If there is anything films like George Lucas’ Star Wars (1977) and Christopher Nolan’s Interstellar (2014) have taught us, it is best to see a space movie either expecting to be bamboozled by sheer spectacle or to be consumed by an overwhelming blend of pompous science and sorrowful existentialism.
It is, therefore, pleasantly surprising that James Gray’s Ad Astra, a film set mostly in space but would only require its viewers to have elementary knowledge of how far Neptune is in our solar system, has profound spectacle. It does not distract its audience from the creative liberties it uses to push forward its narrative. It deepens its connection not with trite intellectualism but with transparent emotions. Ad Astra takes its viewers to deep space not to evoke distance from humanity but to enunciate the intimate fact that the connections that ultimately thrive in vacuum are the ones that are stubbornly around from the moment the we’re born.
There is nothing complicated at all in Ad Astra.
The plot is simple. Roy McBride (Brad Pitt) needs to travel from Earth to Mars to deliver a message to the celebrated astronaut H. Clifford McBride (Tommy Lee Jones), who also happens to be the father he has long thought to have died in a failed mission, to stop whatever he is doing that is possibly destroying the universe. He jumps on a rocket ship to the moon, and from there, takes a shuttle to Mars, where he will record a pre-composed message which will be transmitted to Neptune. Along the way to Mars, Roy encounters several adversities, including lunar pirates aboard repurposed buggies and a mysteriously abandoned research vessel.
The details of the journey are revealing of Gray’s bleak perception of capitalism’s dampening effect on humanity’s stark achievements.
The rocket ship that once served as hallowed ground fit only for men and women who have met the strictest requirements has been turned into a commercial vessel, complete with sleeping comforts at a price.
Worse, the moon is now a tourist trap – just another cashcow for conglomerates to exploit. Roy woefully resents the evolution of man’s ambition to stretch the frontier of his capabilities and capacities, imagining how his father would have reacted to how all the hard work he expended only resulted in the extension of humanity’s drab mediocrity.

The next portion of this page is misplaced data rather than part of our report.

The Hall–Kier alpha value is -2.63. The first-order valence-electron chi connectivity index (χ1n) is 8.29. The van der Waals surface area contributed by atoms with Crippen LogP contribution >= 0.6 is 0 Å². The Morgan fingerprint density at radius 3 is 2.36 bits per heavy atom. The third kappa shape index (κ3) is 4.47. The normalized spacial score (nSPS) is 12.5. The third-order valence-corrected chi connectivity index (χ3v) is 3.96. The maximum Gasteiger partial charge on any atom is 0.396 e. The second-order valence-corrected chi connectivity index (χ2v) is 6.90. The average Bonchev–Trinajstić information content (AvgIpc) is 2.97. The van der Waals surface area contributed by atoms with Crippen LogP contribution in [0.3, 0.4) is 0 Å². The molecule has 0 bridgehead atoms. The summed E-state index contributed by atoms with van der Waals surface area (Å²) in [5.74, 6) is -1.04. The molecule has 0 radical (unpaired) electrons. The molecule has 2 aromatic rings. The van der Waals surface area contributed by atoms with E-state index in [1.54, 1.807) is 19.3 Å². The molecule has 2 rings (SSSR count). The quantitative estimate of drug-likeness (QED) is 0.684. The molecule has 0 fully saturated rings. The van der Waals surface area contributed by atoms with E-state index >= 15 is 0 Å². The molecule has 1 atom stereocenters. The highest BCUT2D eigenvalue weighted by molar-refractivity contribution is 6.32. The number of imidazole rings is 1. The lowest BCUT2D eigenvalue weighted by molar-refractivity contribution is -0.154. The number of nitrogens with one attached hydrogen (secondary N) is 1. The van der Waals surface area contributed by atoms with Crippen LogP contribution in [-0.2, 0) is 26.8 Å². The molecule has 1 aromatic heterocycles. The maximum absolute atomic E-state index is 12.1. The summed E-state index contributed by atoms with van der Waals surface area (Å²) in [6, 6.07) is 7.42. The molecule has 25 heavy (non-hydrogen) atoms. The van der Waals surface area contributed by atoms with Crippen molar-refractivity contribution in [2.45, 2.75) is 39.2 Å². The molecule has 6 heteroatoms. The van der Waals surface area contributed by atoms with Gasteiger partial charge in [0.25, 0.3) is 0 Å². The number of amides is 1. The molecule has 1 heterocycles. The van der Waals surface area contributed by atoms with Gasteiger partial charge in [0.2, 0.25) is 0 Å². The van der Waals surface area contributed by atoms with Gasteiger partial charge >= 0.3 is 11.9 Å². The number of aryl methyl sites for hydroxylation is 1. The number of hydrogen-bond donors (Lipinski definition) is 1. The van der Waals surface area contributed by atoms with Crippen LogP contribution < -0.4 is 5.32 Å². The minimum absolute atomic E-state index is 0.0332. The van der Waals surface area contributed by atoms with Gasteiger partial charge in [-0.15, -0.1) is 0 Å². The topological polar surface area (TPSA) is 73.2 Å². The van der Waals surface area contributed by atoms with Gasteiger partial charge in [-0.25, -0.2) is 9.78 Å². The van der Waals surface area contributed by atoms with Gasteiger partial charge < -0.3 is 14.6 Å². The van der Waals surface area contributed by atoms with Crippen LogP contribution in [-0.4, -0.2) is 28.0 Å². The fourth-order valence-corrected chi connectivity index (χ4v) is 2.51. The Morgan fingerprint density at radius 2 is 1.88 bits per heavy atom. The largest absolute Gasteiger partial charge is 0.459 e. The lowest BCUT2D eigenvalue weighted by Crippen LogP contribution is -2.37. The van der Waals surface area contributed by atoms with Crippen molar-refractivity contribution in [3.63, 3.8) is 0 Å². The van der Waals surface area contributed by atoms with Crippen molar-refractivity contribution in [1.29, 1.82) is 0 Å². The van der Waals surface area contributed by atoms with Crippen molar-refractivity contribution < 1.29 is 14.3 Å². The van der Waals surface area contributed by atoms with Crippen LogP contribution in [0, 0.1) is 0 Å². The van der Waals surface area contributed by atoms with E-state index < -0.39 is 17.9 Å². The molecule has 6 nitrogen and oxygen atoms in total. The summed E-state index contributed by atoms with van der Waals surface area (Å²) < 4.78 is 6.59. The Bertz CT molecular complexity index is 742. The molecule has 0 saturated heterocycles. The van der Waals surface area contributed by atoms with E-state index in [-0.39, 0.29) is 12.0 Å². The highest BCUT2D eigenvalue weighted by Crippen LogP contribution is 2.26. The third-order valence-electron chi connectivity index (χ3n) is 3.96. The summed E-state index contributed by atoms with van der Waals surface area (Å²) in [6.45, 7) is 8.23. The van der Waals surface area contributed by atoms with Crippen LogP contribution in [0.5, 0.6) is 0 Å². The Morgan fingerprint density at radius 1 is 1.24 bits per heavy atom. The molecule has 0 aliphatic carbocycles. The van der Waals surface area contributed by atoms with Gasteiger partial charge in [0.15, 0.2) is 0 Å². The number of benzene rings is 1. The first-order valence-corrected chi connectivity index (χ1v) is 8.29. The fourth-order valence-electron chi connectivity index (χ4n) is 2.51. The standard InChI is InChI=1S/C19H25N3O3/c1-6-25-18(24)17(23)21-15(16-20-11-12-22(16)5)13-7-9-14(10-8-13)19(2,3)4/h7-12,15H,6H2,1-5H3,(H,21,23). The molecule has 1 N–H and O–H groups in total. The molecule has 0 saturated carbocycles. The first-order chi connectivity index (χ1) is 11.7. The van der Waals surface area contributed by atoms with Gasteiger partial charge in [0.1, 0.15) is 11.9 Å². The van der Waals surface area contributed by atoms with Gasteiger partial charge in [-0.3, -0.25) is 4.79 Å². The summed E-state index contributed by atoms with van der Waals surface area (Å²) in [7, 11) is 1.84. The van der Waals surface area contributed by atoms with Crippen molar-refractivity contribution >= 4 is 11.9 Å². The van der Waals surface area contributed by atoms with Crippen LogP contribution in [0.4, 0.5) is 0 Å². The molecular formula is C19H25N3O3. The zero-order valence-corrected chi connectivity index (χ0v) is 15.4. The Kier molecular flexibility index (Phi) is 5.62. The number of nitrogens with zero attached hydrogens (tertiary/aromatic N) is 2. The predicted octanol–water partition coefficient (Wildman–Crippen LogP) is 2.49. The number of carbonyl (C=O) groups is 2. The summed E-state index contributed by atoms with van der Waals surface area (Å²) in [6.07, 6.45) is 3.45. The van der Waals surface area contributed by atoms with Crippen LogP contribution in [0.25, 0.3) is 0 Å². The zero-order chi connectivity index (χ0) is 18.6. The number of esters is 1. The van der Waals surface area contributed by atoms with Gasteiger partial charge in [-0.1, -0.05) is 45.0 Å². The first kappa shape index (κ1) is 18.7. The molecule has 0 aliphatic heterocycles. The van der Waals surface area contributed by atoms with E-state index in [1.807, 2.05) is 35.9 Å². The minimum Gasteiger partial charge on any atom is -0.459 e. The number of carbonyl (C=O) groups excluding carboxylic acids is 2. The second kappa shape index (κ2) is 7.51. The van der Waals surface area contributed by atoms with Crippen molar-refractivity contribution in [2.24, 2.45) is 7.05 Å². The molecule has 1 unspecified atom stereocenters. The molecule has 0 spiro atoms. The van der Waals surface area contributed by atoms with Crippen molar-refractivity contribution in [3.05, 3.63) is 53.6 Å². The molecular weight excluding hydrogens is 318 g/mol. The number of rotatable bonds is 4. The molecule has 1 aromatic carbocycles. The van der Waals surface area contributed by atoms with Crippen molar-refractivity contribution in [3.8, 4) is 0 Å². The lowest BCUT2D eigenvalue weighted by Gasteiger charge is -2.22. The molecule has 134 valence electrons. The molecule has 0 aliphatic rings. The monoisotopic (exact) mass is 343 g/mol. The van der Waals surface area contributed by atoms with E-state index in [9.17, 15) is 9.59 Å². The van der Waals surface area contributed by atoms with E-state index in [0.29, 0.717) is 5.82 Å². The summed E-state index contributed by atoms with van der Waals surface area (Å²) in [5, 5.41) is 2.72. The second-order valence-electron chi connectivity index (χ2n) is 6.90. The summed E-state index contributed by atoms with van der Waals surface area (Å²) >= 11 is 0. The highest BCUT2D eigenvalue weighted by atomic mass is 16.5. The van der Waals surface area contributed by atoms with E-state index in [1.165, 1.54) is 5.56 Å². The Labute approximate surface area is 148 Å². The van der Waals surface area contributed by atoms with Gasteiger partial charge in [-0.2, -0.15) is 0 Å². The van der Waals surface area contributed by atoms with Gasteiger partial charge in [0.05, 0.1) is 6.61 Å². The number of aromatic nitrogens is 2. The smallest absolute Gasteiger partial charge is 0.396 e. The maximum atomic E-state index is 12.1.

The emotions are even simpler. Gray allows Roy to broadcast his thoughts, often through the psychological tests he every once in a while needs to take to determine his fitness for the mission, but mostly through random mutterings that transforms into montages of memories of the past that allow the viewer glimpses of his former life. The film does not need to mask its feelings, knowing fully that the best spice is the bluntest of humanity as expressed through the confessionals of a stoic and solitary spaceman.
Unbothered by intricacies and pretensions
Ad Astra, amidst its thirst for its main character’s repressions and agitations, is unbothered by intricacies and pretensions.
It fully embraces the tropes and excesses of the space-set drama, indulging in the suspenseful pleasures of action sequences or horror set-pieces within its internal and intimate explorations of the human condition. It doesn't allow rote and exhibitionist philosophizing, with its emotional clamor boomeranging back to the issue of the father’s gnawing presence in the son’s personal and professional existence. It is a generous film, easily navigable, fervently entertaining, and precisely human.
It dazzles with its images of a distinct but still familiar near future or of somber space and all its terrible mysteries. But it routinely reverts to show in penetrating close-up the weathered face of Pitt, almost tempting its viewers to commit to the notion that part and parcel of this impenetrable universe is the pains of an abandoned son. There is discernment in the immense beauty of Ad Astra. Each rigorously constructed frame bleeds with sentiment. It is close to impossible not to be in awe of how quietly powerful everything is.
Ad Astra is a marvel.
It isn’t a film that you admire from afar, since its effect and affect are universal. It reaches for the stars only to arrive at the very hopeful point that even the dangers of the universe cannot disrupt or distort our imperfect but invaluable humanity. — Rappler.com
Francis Joseph Cruz litigates for a living and writes about cinema for fun. The first Filipino movie he saw in the theaters was Carlo J. Caparas' Tirad Pass.
Since then, he's been on a mission to find better memories with Philippine cinema.